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Tooth decay diagnosis could go online

Dental diagnosis by digital photography and the Internet? We're not quite there yet, but experts say the use of inexpensive technology could help screen for certain common conditions.

Early childhood dental caries (ECC) is one disease common among inner city toddlers that researchers are developing ways to diagnose using a specially outfitted digital camera.

Early childhood caries, also known as baby bottle tooth decay, is caused by prolonged exposure to sweetened fluids, often from sleeping with a bottle, and may be overlooked by parents until the child's pain is severe and teeth have become irreparably decayed. Many times the only treatment available at that point is sedation of the child and extraction of the teeth.

Dental researchers say a child care center health assistant could take photos of children's teeth and send them electronically across town to a pediatric dentist who reviews the files in batches and identifies those with ECC.

Researchers at the University of Rochester Medical Center in New York piloted a system for diagnoses via digital photography and found that nearly 40 percent of 162 toddlers were suffering from ECC. Most had about two cavities, but one had as many as 20 decayed teeth.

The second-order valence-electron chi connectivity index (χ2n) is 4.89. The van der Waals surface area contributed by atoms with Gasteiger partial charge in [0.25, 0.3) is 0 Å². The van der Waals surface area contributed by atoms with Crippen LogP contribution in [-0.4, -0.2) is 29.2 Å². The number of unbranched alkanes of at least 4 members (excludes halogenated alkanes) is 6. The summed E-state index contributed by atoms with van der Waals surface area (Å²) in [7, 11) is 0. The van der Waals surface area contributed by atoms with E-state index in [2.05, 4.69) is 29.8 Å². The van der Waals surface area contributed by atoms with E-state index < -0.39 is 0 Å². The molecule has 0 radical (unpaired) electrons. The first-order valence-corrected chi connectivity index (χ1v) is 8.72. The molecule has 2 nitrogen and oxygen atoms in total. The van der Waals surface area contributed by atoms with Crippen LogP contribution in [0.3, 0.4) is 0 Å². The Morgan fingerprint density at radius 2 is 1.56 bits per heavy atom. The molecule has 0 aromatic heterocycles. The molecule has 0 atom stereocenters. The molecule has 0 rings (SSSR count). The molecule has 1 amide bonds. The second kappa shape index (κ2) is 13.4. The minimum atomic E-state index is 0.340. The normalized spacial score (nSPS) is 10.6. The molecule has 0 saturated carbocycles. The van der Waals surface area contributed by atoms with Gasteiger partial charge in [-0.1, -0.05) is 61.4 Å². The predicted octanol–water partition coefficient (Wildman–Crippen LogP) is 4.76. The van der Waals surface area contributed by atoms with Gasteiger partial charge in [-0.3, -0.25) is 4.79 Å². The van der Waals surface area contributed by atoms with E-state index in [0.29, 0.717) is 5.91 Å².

Such technology may also decrease expenses related to ECC. In Rochester alone, treatment of early childhood caries is estimated at $1 million annually ‖ paid almost exclusively by Medicaid.

"We have identified a very simple, cost-effective method to screen for this common childhood disease before it becomes a much larger problem," said Dr. Dorota Kopycka-Kedzierawski, assistant professor of dentistry at the University of Rochester Medical Center, and the study's author. "By catching ECC at its earliest stage, we will effectively save the patient and parent toothache and heartache, decrease use of emergency room services, and increase the usage of dentists by this underserved population."

Please contact the ADA if you have questions about this article.

©2010 American Dental Association. All rights reserved. Reproduction or republication is strictly prohibited without the prior written permission from the American Dental Association.

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